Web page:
Kent resident, Richard Bishop came up with an innovative scheme to save the pub by making it a community project. Richard created a limited company and asked residents to buy shares in the pub. Incredibly, he managed to achieve this within one week and now boasts 88 shareholders. Shareholders are diverse in their ages (18-90) and professions; willingly sharing their skills, which include anything from plumbing to accountancy. 30-40 shareholders regularly demonstrate their support and enthusiasm by volunteering their time and skills to get The Farriers Arms back in shape for opening, hopefully in late November. The community spirit is high and the enthusiasm is clear from the buzz of volunteers at the site. Instead of complaining about noise, Richard says that the neighbours have been keen to join the project! It is hoped that The Farriers Arms will become an attraction and community meeting point, which will bring people into the area.
This type of scheme is on the increase and smaller groups have already discussed doing similar projects in other villages. There are possibilities of applying this technique to save other village facilities which face closure. The government is committed to Rural Proofing, to ensure that all policy takes into account rural circumstances and needs. The Public Sector should look to support rural communities when they act to help themselves in innovative manners.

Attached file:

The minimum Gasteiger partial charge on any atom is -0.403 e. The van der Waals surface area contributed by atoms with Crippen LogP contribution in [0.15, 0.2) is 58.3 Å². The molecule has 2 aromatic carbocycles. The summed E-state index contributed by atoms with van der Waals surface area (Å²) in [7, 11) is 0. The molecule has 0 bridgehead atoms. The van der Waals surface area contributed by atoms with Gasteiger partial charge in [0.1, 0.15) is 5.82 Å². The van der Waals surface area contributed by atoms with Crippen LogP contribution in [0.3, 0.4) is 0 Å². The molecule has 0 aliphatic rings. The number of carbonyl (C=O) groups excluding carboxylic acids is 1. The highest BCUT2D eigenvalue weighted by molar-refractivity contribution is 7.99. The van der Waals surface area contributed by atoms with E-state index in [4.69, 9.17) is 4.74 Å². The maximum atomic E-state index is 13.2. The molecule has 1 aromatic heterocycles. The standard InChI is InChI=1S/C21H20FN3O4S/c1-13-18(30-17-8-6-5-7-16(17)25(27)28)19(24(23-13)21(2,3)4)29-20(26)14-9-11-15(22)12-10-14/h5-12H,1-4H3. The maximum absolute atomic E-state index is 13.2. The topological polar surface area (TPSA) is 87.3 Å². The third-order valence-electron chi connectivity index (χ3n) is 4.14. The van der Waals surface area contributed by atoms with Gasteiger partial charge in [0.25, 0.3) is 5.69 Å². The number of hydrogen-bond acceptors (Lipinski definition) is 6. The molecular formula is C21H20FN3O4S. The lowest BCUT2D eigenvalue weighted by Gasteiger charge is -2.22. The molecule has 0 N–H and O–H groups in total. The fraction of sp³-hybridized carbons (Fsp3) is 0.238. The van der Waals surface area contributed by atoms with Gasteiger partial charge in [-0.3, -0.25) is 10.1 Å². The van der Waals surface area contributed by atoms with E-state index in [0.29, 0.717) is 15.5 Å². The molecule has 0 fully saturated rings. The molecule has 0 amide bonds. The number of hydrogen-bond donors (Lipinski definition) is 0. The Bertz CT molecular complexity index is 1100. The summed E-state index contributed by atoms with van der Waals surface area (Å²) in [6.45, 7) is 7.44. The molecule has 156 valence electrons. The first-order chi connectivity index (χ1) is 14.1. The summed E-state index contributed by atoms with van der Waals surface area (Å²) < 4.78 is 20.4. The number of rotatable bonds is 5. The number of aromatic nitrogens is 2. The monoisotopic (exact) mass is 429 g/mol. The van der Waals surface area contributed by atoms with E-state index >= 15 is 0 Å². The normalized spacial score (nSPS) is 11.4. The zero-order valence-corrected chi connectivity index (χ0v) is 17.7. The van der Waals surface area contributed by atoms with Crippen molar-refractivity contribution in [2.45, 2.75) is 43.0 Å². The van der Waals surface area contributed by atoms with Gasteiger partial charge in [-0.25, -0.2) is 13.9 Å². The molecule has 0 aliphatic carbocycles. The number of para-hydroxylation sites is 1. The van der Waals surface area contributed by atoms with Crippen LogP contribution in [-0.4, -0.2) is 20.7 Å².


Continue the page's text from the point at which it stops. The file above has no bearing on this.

For more information please see:
• The Farriers Arms Facebook group (which anyone is free to join).
• The Guardian's article ‘Common Ground’, for other examples of community ownership.
• Defra’s page on Rural Proofing.
• Directions to The Farriers Arms.
-With special thanks to Richard Bishop. Richard would like to express his thanks to The Small Company Enterprise Centre for there help with the EIS and Ashford Borough Council for their help and advice.